Hamlet: Appearance vs. Reality
One of the most famous and popular authors and script writers is William
Shakespeare. Shakespeare has always been able to create interesting characters
and one of the reasons they are so interesting might be that they are complex
people with their inner selves differing from their outer selves. Are the
characters in Hamlet the same on the inside as they appear to be on the outside?
The characters in William Shakespeare's Hamlet can be studied in a manner
relating to appearance versus reality. Some of these characters are Claudius,
Rosencrantz and Guildenstern, and Hamlet.
One character who enables us to examine the theme of appearance versus
reality is Claudius, the new King of Denmark. In Act One, Scene Two Claudius
acts as though he really cares for his brother and grieves over the elder
Hamlet's death. This is shown in his first speech addressed to his court, "and
that it us befitted/To bear our hearts in grief, and our whole kingdom/To be
contracted in one brow of woe" (Shakespeare I22-4). It is shown further on in
the same speech when he says, "our late dear brother's death" (Shakespeare
I219). However, this is not how Claudius truly feels about his brothers death,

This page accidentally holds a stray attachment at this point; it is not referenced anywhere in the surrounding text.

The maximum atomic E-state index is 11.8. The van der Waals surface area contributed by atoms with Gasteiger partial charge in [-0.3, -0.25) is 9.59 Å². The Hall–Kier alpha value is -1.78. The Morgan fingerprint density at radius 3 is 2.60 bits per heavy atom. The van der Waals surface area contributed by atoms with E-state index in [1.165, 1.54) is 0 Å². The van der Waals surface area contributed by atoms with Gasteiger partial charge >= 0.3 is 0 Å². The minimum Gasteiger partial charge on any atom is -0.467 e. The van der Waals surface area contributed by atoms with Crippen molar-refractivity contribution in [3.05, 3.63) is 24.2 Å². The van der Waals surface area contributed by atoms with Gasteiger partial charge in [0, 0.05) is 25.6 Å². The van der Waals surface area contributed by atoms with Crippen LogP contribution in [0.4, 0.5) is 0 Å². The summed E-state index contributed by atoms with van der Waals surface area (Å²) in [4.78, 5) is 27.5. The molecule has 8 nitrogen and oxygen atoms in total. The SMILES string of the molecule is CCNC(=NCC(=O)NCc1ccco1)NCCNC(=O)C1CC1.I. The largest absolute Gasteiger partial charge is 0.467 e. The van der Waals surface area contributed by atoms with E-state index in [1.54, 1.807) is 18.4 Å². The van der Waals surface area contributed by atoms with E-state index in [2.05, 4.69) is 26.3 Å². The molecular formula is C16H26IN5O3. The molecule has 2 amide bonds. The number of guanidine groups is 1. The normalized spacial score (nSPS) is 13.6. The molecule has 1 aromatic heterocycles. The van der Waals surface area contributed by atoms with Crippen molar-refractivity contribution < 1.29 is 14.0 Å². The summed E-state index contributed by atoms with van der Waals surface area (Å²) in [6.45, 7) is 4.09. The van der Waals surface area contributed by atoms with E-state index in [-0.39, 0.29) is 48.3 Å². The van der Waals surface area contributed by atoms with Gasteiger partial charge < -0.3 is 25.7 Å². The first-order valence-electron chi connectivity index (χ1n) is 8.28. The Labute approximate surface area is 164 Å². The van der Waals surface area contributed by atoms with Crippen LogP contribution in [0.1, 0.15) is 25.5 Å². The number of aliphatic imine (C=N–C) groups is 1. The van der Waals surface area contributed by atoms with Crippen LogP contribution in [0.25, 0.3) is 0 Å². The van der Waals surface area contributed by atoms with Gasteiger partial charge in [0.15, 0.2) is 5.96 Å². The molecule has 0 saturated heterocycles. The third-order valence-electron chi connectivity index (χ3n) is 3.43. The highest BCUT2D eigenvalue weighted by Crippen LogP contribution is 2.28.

for Claudius is the one who murders elder Hamlet. We see the proof of this in
Claudius' soliloquy when he appears to be praying, "O, my offence is rank, it
smells to heaven./It hath the primal eldest curse upon't/A brother's murder"
Another love which Claudius fakes is the love he has towards his nephew and
stepson, Hamlet. In his first speech to his court Claudius tells Hamlet not to
leave for school but to remain in Denmark, "It is most retrograde to our
desire/And we do beseech you, bend you to remain/Here in the cheer and comfort
of our eye" (Shakespeare I2114-117). However, later in the play Claudius
develops a plan to send Hamlet away from Denmark with the aid of Rosencrantz and
Guildenstern, "And he [Hamlet] to England shall along with you [R & G]"
(Shakespeare III34). Claudius also refers to himself as "Thy loving father,
Hamlet" (Shakespeare IV350) but when Hamlet is out of the room a few moments
later Claudius has a complete change of face in which he reveals his plan to
have Hamlet executed, "Our sovereign process, which imports at full/By letters
congruing to that effect/The present death of Hamlet" (Shakespeare IV363-65).
Even the love Claudius showed for Gertrude can be questioned in its
validity. Claudius, near the beginning of the play, appears to be happy about
his marriage to Gertrude and in the later scene of Claudius' soliloquy, he lists
Gertrude as one of the reasons he murdered his own brother. We can assume by
this that Claudius did appear to...